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Cost accounting blocher solution manual chapter6

# Cost accounting blocher solution manual chapter6

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01/20/2014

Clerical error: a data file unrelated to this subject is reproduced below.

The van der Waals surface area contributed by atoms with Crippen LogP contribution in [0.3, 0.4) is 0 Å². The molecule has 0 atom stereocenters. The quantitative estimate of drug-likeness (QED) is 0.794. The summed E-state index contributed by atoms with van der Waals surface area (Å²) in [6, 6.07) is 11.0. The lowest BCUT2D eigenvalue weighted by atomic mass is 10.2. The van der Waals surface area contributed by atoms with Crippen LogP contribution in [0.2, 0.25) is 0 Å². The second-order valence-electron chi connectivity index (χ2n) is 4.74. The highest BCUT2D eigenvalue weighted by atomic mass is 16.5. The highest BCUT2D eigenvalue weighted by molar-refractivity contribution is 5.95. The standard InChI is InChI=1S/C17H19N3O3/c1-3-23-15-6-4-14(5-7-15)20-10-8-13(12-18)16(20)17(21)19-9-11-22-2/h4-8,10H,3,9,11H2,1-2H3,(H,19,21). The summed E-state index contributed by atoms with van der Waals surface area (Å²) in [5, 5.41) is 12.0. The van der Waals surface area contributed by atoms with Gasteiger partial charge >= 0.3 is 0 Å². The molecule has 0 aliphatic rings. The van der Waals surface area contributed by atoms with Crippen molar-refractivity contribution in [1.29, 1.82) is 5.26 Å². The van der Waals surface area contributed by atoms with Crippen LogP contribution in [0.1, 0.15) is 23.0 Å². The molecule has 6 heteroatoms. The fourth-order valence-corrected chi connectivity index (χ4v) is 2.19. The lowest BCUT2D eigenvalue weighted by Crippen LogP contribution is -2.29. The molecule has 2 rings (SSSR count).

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1.Firms should use a process costing system when they produce products that:A.Are semi-homogeneous.B.Pass through a series of manufacturing processes.C.Pass through only one department.D.Have small batch sizes.2.In process costing, unit product cost is calculated by dividing process cost in each department by the equivalent units produced:A.Less beginning inventory.B.Plus beginning inventory.C.In the prior period.D.In the following period.E.During the period.3.In calculating unit cost in a process costing system, "conversion cost" is defined as the sum of:A.Direct and indirect material costs.B.Direct and indirect labor costs.C.Direct labor and factory overhead costs.D.Indirect labor and factory overhead costs.E.Indirect material and factory overhead costs.4.The first step in determining process costs is:A.Assigning cost to completed and uncompleted production.B.Computing the cost per equivalent unit.C.Calculating equivalent units of production.D.Analyzing physical flow of production units.E.Determining total cost for each manufacturing element.5.The fifth and final step in determining process costs is:A.Analyzing physical flow of production units.B.Calculating equivalent units of production.C.Determining total cost for each manufacturing element.D.Computing the cost per equivalent unit.E.Assigning cost to completed and uncompleted production.6.The weighted-average method of process costing makes no distinction between the cost incurred prior to the current period and the costincurred in:A.A future period.B.The current period.C.Either a future period or the current period.D.Both a future period and the current period.E.The operational process.7.The key difference between weighted-average and FIFO process costing methods is the handling of the partially completed:A.Beginning direct materials inventory.B.Ending direct materials inventory.C.Beginning work-in-process inventory.D.Ending work-in-process inventory.E.Beginning finished goods inventory.8.The advantage of the weighted-average method is its:A.Complexity.B.Computer-friendly nature.C.Appropriateness regardless of inventory level changes.D.Effectiveness in a cost leadership strategy.E.Simplicity.9.Which of the statements below is not correct?A.Normal spoilage is spoilage that occurs under efficient operating conditions.B.Normal spoilage is controllable in the short term and considered a part of product cost.C.Abnormal spoilage is spoilage in excess of that expected under efficient operating conditions.D.Abnormal spoilage is charged as a loss to operations in the period detected.10.Process cost systems are used in all of the following industries except:A.Chemicals.B.Ship building.C.Oil refining.D.Textiles.